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Waste wood at sawmill

Sawmill residue and co-products

High quality timber is processed by sawmills for the construction, furniture and other industries, producing residues and co-products such as off cuts, bark and sawdust. These are potentially suitable for woodfuel.

Up to 60% of all wood going into sawmills can end up as a co-product, though much of this material is used to make existing products such as panel board or horse bedding.

Sawdust, especially dry sawdust from sawing kiln dried timber, is potentially highly suitable for wood pellet production.

Small scale pellet presses designed to be used alongside sawmill operations are available in the UK. For sawmills with insufficient capacity to justify a dedicated press, a portable/travelling pellet press may be another alternative. However, pellets produced in small scale presses are not high enough quality for sale commercially.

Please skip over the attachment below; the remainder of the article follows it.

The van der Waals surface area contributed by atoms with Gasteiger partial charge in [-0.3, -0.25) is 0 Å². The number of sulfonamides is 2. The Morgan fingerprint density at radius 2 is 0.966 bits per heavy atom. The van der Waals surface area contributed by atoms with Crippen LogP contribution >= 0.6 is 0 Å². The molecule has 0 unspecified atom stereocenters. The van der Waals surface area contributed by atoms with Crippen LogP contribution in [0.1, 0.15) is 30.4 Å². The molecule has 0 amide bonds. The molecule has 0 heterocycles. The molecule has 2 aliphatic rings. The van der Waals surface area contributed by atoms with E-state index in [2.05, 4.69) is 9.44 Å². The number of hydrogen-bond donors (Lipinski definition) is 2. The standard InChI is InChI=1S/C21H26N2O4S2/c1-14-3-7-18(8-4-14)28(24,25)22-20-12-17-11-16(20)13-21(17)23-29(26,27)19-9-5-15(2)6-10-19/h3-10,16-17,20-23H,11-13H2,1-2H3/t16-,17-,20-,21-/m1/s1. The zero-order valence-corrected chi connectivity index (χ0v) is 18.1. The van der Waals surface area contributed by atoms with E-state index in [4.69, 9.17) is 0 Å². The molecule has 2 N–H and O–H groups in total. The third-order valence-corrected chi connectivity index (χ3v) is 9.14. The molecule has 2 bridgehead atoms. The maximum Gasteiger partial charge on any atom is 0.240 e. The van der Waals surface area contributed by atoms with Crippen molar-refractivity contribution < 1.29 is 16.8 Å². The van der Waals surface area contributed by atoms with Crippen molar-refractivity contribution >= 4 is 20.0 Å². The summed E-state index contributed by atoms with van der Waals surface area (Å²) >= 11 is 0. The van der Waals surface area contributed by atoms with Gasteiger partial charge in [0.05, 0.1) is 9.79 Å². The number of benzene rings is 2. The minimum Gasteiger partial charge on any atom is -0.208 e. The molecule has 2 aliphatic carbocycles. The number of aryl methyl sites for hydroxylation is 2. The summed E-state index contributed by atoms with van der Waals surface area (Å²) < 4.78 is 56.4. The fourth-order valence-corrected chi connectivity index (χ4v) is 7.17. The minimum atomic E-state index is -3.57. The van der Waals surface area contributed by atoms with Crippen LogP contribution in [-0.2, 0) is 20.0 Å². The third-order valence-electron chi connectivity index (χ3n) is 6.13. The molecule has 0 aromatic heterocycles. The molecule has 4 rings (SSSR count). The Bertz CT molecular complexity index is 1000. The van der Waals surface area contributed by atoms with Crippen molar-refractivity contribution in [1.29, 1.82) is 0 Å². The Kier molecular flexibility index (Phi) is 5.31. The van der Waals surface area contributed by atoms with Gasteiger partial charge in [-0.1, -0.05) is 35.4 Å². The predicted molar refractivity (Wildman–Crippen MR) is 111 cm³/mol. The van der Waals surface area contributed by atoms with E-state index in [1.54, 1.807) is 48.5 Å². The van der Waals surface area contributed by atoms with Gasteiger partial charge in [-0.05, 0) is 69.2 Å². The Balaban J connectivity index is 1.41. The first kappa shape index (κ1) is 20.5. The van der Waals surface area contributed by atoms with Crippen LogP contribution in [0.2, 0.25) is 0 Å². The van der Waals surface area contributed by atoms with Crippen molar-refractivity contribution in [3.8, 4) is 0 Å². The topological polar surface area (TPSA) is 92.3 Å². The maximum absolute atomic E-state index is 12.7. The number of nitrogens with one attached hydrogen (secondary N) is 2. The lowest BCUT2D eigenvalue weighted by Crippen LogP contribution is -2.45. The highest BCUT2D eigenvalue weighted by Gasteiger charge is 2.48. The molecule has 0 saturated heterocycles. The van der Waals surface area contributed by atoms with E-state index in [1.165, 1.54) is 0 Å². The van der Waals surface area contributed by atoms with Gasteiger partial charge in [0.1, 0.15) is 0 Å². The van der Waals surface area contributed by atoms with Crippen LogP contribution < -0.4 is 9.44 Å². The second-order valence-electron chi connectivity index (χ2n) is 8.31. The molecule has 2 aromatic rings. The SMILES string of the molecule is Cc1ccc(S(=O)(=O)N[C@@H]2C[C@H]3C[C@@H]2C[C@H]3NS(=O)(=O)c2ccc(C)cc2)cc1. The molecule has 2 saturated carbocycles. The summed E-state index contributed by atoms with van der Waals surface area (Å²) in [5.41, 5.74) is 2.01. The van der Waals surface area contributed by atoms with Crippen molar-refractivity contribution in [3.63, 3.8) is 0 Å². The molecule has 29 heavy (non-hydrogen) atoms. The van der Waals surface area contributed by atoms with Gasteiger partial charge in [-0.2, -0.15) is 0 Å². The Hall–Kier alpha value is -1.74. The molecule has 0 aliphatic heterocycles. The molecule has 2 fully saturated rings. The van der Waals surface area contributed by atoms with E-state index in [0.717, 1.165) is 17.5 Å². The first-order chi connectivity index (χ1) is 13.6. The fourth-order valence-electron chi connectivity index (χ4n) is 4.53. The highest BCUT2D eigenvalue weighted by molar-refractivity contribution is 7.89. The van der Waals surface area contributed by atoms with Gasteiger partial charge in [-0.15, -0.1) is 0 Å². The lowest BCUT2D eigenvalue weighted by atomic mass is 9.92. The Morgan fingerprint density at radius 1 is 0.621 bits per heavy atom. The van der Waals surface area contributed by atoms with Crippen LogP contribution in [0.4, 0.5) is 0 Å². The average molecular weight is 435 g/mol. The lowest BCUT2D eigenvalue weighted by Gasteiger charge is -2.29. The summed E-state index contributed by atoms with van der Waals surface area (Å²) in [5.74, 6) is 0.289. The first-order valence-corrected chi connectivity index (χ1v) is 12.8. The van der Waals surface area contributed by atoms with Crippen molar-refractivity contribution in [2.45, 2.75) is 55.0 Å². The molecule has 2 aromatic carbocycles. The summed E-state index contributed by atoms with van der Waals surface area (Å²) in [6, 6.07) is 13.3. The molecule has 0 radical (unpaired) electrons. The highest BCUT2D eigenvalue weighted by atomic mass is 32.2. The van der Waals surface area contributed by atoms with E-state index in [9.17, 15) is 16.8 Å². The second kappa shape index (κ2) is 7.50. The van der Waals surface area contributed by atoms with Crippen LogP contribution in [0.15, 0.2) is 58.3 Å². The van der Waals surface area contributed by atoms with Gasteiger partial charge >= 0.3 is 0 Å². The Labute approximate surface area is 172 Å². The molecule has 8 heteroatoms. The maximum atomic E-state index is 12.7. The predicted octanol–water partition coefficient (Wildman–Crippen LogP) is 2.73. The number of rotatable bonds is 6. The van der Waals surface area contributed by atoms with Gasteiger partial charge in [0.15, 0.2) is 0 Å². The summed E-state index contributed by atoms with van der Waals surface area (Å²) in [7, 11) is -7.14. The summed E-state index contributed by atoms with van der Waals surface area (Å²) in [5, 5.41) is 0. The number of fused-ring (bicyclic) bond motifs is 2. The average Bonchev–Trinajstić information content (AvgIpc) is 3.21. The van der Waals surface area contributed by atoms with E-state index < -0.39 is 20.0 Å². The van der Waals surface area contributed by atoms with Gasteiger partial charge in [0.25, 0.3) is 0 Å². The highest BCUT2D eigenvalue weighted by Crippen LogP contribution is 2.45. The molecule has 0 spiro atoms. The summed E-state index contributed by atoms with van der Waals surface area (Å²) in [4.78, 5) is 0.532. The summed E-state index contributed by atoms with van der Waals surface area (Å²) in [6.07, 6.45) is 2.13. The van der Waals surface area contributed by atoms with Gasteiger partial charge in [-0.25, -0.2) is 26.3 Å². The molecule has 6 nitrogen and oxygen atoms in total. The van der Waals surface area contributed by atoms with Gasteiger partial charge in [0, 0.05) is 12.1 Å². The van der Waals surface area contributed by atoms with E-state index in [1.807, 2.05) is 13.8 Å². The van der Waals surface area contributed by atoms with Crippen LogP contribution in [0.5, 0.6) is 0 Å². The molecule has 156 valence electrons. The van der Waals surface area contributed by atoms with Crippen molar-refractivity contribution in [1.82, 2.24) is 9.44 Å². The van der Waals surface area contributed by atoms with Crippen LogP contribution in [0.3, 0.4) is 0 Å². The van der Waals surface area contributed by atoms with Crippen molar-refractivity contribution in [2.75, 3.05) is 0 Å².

Case study: Rowan Timber

Rowan Timber, located in Plains, Lanarkshire, formerly produced 20 tonnes of wood co-products per week. Solid timber off-cuts were placed in skips, costing approximately £8,000 per annum to dispose to landfill using a local contactor.

Instead, these co-products are now converted to wood fuel to heat their offices and workshops, saving £8,000 in landfill costs per annum, significantly reducing heating costs and delivering a saving of 213 tonnes of CO2 per annum. The 390 kW boiler consumes 15 tonnes of wood co-products per week.

Untreated wood, such as sawmill slabwood, is exempt from the Waste Incineration Directive (WID) and can be handled in the same way as other virgin wood.

SEPA provides guidance on how waste is defined in the directive.